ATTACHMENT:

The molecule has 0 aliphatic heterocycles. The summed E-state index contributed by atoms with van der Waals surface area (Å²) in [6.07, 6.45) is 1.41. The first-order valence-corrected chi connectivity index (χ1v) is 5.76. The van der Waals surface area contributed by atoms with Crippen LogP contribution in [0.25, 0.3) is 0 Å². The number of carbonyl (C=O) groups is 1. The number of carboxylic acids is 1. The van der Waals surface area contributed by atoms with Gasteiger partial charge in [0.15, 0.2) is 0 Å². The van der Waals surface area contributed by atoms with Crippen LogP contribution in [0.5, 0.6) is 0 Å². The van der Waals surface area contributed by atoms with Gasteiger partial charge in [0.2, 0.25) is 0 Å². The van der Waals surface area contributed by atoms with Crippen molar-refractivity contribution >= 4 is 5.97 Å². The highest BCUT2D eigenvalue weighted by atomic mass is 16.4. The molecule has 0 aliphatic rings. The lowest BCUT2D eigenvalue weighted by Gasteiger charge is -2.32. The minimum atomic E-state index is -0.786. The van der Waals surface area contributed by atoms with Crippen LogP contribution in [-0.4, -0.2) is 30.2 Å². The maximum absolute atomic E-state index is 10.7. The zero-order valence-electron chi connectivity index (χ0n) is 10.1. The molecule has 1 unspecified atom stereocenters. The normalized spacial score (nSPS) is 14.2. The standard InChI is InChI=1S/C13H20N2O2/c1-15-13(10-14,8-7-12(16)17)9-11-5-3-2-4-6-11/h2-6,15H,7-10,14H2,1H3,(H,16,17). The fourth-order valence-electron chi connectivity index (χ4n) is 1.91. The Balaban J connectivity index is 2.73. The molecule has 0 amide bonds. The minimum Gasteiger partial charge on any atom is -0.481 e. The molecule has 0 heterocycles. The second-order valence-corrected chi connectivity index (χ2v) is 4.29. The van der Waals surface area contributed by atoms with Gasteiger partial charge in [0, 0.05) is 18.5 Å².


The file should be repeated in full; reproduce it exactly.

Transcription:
The molecule has 0 aliphatic heterocycles. The summed E-state index contributed by atoms with van der Waals surface area (Å²) in [6.07, 6.45) is 1.41. The first-order valence-corrected chi connectivity index (χ1v) is 5.76. The van der Waals surface area contributed by atoms with Crippen LogP contribution in [0.25, 0.3) is 0 Å². The number of carbonyl (C=O) groups is 1. The number of carboxylic acids is 1. The van der Waals surface area contributed by atoms with Gasteiger partial charge in [0.15, 0.2) is 0 Å². The van der Waals surface area contributed by atoms with Crippen LogP contribution in [0.5, 0.6) is 0 Å². The van der Waals surface area contributed by atoms with Gasteiger partial charge in [0.2, 0.25) is 0 Å². The van der Waals surface area contributed by atoms with Crippen molar-refractivity contribution >= 4 is 5.97 Å². The highest BCUT2D eigenvalue weighted by atomic mass is 16.4. The molecule has 0 aliphatic rings. The lowest BCUT2D eigenvalue weighted by Gasteiger charge is -2.32. The minimum atomic E-state index is -0.786. The van der Waals surface area contributed by atoms with Crippen LogP contribution in [-0.4, -0.2) is 30.2 Å². The maximum absolute atomic E-state index is 10.7. The zero-order valence-electron chi connectivity index (χ0n) is 10.1. The molecule has 1 unspecified atom stereocenters. The normalized spacial score (nSPS) is 14.2. The standard InChI is InChI=1S/C13H20N2O2/c1-15-13(10-14,8-7-12(16)17)9-11-5-3-2-4-6-11/h2-6,15H,7-10,14H2,1H3,(H,16,17). The fourth-order valence-electron chi connectivity index (χ4n) is 1.91. The Balaban J connectivity index is 2.73. The molecule has 0 amide bonds. The minimum Gasteiger partial charge on any atom is -0.481 e. The molecule has 0 heterocycles. The second-order valence-corrected chi connectivity index (χ2v) is 4.29. The van der Waals surface area contributed by atoms with Gasteiger partial charge in [0, 0.05) is 18.5 Å².